Shared from the Duluth News Tribune, (link below)


“Our View/Endorsement: Reinert more than just ‘something different’ – Opinion by the News Tribune Editorial Board. 


For all the good Mayor Emily Larson has done for Duluth — and make no mistake, in her two terms, there has been a lot, including 1,700 new units of housing, finally finding dedicated funds to fix streets and then dramatically upping the number of miles repaired annually, and four straight years of record private development investments — she nonetheless has seemed to have lost the backing of much of the city.

Look no further than the drubbing she took in the August primary, her 34.94% of the ballots cast far off the pace of challenger Roger Reinert’s eye-popping 63%. “It’s time for something different” apparently isn’t just Reinert’s campaign slogan this election. It was also the very clear message sent by Duluth voters.

A leader can’t effectively lead without the backing of the people. Fortunately for eligible voters in Duluth eager now to back Reinert, they can cast their ballots in the Nov. 7 election for a proven community leader with an extensive and impressive record of public service, private-business experience, public-sector knowledge, and military distinction.

He also has a well-placed, back-to-basics focus.

“It’s time that we expect more and do better with our core city services like streets, utilities, public safety, our neighborhood parks and community centers, (and) engaging our residents,” Reinert said at a candidate forum in September in Canal Park hosted by the News Tribune and Duluth Area Chamber of Commerce.

“Right now we’re sort of good, and we should be exceptional (with) our unique neighborhoods, abundant outdoor spaces, the big lake, and, of course, our people,” Reinert additionally said. “But in the last census, we grew by 400 people — 0.01% — while all other regional centers in Minnesota grew by an average of 10%. That’s not growth; it’s stagnation. We have to challenge ourselves to do better.”

Meeting such a lofty challenge can happen with a focus on five areas that Reinert said he determined are the community’s priorities while out knocking on doors and talking with Duluth residents since launching his campaign back in January 2022. Those priorities are housing (“across all income levels,” he said), growing Duluth’s commercial tax base (“how we become self-reliant”), fixing utilities and even more streets (“it starts with a … a mile-by-mile evaluation”), downtown (“a robust busy downtown Duluth, where people are safe”), and affordable property taxes (the “priority has to be focusing on our core city services”).

Reinert certainly has a record of accomplishment to suggest success in tackling those and other critical community issues — and at an important moment for Duluth.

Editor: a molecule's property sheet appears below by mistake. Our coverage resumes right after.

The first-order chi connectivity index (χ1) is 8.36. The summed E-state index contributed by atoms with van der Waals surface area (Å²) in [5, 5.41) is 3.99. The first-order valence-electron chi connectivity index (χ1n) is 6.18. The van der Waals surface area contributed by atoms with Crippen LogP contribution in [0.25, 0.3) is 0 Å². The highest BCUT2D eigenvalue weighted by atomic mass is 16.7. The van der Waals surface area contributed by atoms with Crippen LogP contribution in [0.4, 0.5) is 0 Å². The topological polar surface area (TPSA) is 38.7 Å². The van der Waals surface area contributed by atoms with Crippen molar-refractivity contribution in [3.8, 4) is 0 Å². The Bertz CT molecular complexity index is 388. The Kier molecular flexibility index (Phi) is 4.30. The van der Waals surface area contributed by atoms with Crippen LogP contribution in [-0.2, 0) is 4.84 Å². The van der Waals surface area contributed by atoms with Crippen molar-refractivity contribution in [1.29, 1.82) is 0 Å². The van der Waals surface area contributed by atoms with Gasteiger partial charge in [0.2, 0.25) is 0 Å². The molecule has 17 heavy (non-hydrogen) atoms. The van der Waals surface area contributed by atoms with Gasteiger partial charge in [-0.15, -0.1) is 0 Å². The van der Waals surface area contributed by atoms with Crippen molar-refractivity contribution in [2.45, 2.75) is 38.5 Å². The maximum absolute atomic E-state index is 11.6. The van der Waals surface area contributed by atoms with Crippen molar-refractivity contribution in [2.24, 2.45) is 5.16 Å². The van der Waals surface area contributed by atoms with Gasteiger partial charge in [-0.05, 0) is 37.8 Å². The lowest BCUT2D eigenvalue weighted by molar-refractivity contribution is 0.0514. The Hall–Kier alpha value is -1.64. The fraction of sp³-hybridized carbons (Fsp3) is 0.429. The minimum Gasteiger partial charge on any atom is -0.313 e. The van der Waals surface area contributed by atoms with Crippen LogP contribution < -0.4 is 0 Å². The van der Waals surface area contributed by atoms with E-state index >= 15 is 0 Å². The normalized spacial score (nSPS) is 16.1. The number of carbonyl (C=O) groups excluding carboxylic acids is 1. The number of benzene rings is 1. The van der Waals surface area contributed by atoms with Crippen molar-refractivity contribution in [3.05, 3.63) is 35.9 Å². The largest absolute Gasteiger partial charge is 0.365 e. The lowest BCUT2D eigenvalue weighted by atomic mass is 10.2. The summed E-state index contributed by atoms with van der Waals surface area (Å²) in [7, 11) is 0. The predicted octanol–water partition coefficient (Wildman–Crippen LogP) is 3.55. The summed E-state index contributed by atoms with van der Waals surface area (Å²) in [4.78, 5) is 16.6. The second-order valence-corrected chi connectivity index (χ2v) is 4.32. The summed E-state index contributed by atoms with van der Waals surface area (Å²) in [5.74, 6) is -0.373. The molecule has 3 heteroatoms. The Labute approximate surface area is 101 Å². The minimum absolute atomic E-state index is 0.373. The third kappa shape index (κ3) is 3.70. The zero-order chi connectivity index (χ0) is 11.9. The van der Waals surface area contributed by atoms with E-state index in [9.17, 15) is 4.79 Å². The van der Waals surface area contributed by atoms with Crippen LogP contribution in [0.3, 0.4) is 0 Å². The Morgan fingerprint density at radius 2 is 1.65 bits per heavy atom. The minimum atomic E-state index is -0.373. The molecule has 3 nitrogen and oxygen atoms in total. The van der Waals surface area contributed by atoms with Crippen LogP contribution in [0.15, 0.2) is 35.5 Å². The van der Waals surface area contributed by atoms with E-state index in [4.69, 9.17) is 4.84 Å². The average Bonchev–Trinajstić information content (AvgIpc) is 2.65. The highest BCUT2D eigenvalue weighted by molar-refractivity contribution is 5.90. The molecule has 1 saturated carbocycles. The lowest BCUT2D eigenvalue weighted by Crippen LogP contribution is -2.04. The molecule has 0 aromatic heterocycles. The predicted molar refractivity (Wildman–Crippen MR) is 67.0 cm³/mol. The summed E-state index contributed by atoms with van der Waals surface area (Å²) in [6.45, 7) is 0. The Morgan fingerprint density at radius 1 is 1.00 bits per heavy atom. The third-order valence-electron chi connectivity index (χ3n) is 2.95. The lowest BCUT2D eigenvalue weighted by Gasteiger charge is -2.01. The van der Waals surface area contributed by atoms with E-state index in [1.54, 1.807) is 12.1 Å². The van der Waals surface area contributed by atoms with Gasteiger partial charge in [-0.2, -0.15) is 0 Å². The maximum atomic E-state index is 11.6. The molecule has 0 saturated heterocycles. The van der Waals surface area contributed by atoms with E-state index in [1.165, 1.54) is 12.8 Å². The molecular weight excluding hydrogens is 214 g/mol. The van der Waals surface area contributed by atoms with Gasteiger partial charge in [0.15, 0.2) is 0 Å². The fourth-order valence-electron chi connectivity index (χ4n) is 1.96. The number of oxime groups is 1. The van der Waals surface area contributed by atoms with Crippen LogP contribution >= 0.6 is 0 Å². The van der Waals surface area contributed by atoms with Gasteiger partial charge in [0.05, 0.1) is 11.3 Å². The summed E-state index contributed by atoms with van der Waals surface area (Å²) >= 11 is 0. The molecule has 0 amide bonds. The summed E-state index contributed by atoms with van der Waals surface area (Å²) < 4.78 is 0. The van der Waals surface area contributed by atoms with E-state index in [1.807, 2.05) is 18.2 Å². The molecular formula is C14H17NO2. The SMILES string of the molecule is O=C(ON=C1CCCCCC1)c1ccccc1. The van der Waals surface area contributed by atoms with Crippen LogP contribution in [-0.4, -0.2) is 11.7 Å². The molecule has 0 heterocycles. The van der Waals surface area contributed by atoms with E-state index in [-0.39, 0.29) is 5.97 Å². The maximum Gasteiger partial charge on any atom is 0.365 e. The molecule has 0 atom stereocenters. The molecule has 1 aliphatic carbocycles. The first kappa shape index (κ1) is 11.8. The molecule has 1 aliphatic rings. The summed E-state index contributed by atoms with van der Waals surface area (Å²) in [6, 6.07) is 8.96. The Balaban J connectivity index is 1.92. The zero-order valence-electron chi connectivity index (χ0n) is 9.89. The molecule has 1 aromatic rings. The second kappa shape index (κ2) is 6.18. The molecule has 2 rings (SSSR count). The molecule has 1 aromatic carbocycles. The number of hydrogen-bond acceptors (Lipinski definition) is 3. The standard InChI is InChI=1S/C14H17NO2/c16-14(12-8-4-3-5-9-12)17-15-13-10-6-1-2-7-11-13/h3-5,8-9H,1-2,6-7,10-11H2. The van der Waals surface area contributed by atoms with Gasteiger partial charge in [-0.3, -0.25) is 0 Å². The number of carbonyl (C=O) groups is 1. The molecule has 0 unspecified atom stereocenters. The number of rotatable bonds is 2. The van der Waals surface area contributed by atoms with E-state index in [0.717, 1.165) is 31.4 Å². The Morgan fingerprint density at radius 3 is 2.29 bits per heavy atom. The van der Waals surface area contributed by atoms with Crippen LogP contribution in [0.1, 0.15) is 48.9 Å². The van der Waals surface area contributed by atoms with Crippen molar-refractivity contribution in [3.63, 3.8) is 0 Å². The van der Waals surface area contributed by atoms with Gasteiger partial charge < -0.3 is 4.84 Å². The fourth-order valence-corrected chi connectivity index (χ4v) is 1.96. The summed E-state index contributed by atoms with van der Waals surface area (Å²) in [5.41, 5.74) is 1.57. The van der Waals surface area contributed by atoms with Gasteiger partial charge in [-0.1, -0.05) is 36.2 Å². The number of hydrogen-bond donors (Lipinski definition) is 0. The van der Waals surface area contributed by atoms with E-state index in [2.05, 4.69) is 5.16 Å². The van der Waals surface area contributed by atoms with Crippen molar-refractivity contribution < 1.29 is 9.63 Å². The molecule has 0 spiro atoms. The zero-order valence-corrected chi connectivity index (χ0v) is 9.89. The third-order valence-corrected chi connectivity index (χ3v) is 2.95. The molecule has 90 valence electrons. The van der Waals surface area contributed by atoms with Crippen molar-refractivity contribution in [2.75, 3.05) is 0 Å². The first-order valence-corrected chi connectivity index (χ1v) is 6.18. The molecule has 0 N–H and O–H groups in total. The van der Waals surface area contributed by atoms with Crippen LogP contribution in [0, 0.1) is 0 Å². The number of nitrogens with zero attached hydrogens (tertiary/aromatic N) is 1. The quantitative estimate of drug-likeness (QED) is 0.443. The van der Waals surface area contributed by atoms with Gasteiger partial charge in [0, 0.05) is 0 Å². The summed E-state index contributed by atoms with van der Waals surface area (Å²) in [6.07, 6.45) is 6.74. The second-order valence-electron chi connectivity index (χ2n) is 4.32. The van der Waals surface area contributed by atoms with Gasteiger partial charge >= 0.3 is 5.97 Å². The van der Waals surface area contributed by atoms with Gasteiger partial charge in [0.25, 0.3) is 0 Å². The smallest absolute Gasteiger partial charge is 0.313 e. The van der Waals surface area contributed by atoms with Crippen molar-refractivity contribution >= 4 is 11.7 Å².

His elected leadership started with his appointment to the Duluth City Council in 2004 to replace Herb Bergson after Bergson was elected mayor. Reinert served two years as council president before being elected to the Minnesota House. He was then elected to the Minnesota Senate where he served two terms before deciding not to run again.

While in St. Paul, Reinert’s was a consistent and strong voice for Duluth. He demonstrated expertise and took the reins in many areas, including higher education, workforce development, finance, and public safety. As co-chairman of the so-called “Purple Caucus,” an unofficial coalition of legislators promoting the worthy principle of “Minnesotans first, other labels second,” Reinert showed his ability and eagerness to work with anyone, regardless of politics or party affiliation. Voters can keep in mind that Duluth mayor is a nonpartisan post; while Reinert didn’t ultimately seek his DFL Party’s endorsement, Larson did.

In addition, Reinert is a Naval officer. He completed a combat deployment to Afghanistan in 2019 and then was deployed to Italy during COVID-19. He’s still active in the U.S. Navy Reserve.

Also during the pandemic, Reinert stepped up for Duluth as interim executive director of the Duluth Entertainment Convention Center, helping to stabilize the all-important landmark facility and ensure its survival during those difficult and dark days.

He’s been a leader in college classrooms, too, serving as an instructor at the University of Minnesota Duluth, Lake Superior College, and the College of St. Scholastica. And he’s a lawyer who, in 2019, opened a legal and consulting firm, Reinert & Associates.

Far more than just “something different,” Reinert is the sort of community leader voters can be proud and eager to elect. He’s a candidate finally worthy of following Larson’s successes and her devotion to the city.

“City government can’t do everything, nor should it,” Reinert acknowledged at the candidate forum. “But what we should do is the basics and do them really well. Effective. Efficient. And at a tax rate we can both afford and sustain. When done well, it doesn’t even make the news; it just happens. It happens so that our residents can succeed, our businesses can grow, and our neighborhoods can thrive.”

ABOUT THIS ENDORSEMENT: This News Tribune endorsement was determined entirely and solely by the Editorial Board.